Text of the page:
The Legal Practice Course (LPC) is a postgraduate diploma in law. It is the final stage of academic study involved in the process that enables you as a law graduate to become a solicitor.
Usually taken after a law degree, this course enables you to build on your learning and add to this by a further study of strategic law and of the practical skills required by a solicitor in England and Wales.
There are four levels of study within the syllabus;
1. foundational subjects
2. compulsory subjects
3. optional subjects, and
4. practical skills
Practical skills will include legal research, interviewing and advising, writing, drafting, and advocacy.
LPC providers are located all across the UK and a quick conversation with our course advisors will help you determine what schools are near to you. The LPC is a necessary qualification in the process required to receive one's diploma in legal practice.
Criminal Law Module
Criminal law is a core practice area that is studied in stage one of the course. The study of criminal law and practice will be based mainly on case studies. It will include full coverage of the criminal process, from the time of arrest to the final disposal of the case. Topics looked into will include:
• how to advise a suspect within a police station
• detention procedures, and
• the role of the duty officer
You will be taught how to advise your client on applying for legal aid and bail. The syllabus will then move on to discuss finding out where the client's case is to be held and assessment of the prosecution and defence (including the use of the rules of evidence in line with regulatory framework).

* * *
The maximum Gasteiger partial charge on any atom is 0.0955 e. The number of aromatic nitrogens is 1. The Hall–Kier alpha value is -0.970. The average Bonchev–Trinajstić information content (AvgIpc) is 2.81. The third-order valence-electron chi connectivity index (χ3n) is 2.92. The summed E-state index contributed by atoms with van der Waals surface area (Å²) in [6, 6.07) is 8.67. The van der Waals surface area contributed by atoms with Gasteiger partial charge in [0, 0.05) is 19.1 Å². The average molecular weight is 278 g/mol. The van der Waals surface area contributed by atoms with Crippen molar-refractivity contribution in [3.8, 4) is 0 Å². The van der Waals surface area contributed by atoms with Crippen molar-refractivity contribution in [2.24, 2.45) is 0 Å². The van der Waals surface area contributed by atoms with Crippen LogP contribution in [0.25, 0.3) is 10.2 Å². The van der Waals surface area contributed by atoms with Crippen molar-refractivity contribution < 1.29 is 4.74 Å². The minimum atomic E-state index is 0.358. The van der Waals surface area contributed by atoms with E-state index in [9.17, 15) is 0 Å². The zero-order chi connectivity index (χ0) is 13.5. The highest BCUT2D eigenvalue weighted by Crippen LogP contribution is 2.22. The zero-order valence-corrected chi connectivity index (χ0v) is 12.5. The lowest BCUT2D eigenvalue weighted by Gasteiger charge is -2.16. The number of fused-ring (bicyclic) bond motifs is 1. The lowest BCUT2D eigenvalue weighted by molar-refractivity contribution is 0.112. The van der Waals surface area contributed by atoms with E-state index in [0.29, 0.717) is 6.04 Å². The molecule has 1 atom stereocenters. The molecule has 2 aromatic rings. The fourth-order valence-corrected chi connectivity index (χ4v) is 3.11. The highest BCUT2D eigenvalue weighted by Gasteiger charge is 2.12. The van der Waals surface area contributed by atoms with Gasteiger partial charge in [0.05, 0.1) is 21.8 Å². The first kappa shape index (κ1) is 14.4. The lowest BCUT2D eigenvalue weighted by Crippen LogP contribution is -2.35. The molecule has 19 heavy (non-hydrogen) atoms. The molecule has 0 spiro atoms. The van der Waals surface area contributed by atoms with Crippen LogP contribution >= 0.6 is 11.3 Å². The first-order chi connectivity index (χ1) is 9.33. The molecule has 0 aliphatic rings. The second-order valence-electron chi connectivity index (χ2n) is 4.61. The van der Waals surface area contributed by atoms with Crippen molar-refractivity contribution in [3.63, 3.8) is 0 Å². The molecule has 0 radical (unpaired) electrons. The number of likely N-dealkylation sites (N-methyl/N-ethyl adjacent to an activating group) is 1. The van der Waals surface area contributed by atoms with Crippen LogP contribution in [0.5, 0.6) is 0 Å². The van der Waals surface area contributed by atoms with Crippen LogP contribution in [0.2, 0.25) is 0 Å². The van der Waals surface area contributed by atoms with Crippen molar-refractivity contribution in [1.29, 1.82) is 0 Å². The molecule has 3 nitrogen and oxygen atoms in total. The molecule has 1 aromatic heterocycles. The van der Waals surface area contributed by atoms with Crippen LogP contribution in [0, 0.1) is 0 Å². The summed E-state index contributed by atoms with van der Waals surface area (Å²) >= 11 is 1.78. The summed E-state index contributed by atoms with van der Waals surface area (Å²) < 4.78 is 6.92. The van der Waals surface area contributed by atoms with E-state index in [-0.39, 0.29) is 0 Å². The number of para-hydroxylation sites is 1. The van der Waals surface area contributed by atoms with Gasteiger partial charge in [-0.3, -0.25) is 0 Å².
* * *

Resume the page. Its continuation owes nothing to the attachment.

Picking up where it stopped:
You will then study the analysis of sentences available for suspects and the rules of professional conduct that will affect criminal practices and advocacy. Finally, you will explore the European Convention on Human Rights and the Human Rights Act 1998 on criminal litigation and the impact of these.
LPC Exam – Criminal Law
Assessment of the syllabus will be by formal examination. Usually these are 'open book', meaning a set of documents will be presented to you about a week before the exam is due to take place. These will outline a case for you and you must study this in full. The paperwork is allowed into the examination room with you.
You may also take into the exam notes you have made either during class or as part of your own study. This must not include photocopied material from textbooks. The Solicitor's Code of Conduct and a basic electronic calculator can also be taken in the exam room.
Questions asked can involve long written answers, multiple choice questions and usually a combination of the two. This examination will also cover the skills of writing and drafting and additional oral skills may also be assessed using a video recording. All of the answers you provide must be written inside the examination papers themselves and not on your own paper.
You will also not be allowed to attach any of your own notes to the exam. The exam itself is three hours in duration. Only a combination of effective preparation and a thorough understanding of the syllabus will ensure that you are successful in your attempt to pass.